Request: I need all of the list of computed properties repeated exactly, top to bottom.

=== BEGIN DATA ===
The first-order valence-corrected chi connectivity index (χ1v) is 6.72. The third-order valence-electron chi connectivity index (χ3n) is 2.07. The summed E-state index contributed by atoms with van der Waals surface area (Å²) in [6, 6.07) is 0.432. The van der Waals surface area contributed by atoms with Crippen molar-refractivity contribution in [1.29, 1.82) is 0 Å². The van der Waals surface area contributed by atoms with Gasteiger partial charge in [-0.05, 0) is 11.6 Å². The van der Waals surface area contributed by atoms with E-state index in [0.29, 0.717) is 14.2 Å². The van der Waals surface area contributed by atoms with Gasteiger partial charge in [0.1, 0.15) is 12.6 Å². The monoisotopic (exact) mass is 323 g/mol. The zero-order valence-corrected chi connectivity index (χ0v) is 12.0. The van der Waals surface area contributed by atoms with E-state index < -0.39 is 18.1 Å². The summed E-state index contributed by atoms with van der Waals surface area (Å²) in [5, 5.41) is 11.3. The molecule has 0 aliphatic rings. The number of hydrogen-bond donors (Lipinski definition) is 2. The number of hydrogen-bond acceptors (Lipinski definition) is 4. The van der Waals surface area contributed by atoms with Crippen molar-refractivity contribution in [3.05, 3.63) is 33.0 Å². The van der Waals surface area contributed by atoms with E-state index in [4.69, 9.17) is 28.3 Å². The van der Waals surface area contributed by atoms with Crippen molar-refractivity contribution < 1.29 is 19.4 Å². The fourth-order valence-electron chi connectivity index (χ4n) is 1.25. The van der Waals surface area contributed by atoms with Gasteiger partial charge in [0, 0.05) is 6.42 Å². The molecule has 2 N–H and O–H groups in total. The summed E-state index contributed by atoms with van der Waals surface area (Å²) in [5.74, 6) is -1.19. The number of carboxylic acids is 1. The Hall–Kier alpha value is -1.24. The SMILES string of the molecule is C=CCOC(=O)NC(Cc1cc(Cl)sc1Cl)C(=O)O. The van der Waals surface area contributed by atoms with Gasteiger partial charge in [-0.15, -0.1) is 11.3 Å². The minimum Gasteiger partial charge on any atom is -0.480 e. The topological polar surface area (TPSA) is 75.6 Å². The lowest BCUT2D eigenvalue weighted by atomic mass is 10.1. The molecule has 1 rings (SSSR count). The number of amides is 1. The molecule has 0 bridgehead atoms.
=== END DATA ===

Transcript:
The first-order valence-corrected chi connectivity index (χ1v) is 6.72. The third-order valence-electron chi connectivity index (χ3n) is 2.07. The summed E-state index contributed by atoms with van der Waals surface area (Å²) in [6, 6.07) is 0.432. The van der Waals surface area contributed by atoms with Crippen molar-refractivity contribution in [1.29, 1.82) is 0 Å². The van der Waals surface area contributed by atoms with Gasteiger partial charge in [-0.05, 0) is 11.6 Å². The van der Waals surface area contributed by atoms with E-state index in [0.29, 0.717) is 14.2 Å². The van der Waals surface area contributed by atoms with Gasteiger partial charge in [0.1, 0.15) is 12.6 Å². The monoisotopic (exact) mass is 323 g/mol. The zero-order valence-corrected chi connectivity index (χ0v) is 12.0. The van der Waals surface area contributed by atoms with E-state index < -0.39 is 18.1 Å². The summed E-state index contributed by atoms with van der Waals surface area (Å²) in [5, 5.41) is 11.3. The molecule has 0 aliphatic rings. The number of hydrogen-bond donors (Lipinski definition) is 2. The number of hydrogen-bond acceptors (Lipinski definition) is 4. The van der Waals surface area contributed by atoms with Crippen molar-refractivity contribution in [3.05, 3.63) is 33.0 Å². The van der Waals surface area contributed by atoms with E-state index in [4.69, 9.17) is 28.3 Å². The van der Waals surface area contributed by atoms with Crippen molar-refractivity contribution < 1.29 is 19.4 Å². The fourth-order valence-electron chi connectivity index (χ4n) is 1.25. The van der Waals surface area contributed by atoms with Gasteiger partial charge in [0, 0.05) is 6.42 Å². The molecule has 2 N–H and O–H groups in total. The summed E-state index contributed by atoms with van der Waals surface area (Å²) in [5.74, 6) is -1.19. The number of carboxylic acids is 1. The Hall–Kier alpha value is -1.24. The SMILES string of the molecule is C=CCOC(=O)NC(Cc1cc(Cl)sc1Cl)C(=O)O. The van der Waals surface area contributed by atoms with Gasteiger partial charge in [-0.15, -0.1) is 11.3 Å². The minimum Gasteiger partial charge on any atom is -0.480 e. The topological polar surface area (TPSA) is 75.6 Å². The lowest BCUT2D eigenvalue weighted by atomic mass is 10.1. The molecule has 1 rings (SSSR count). The number of amides is 1. The molecule has 0 bridgehead atoms.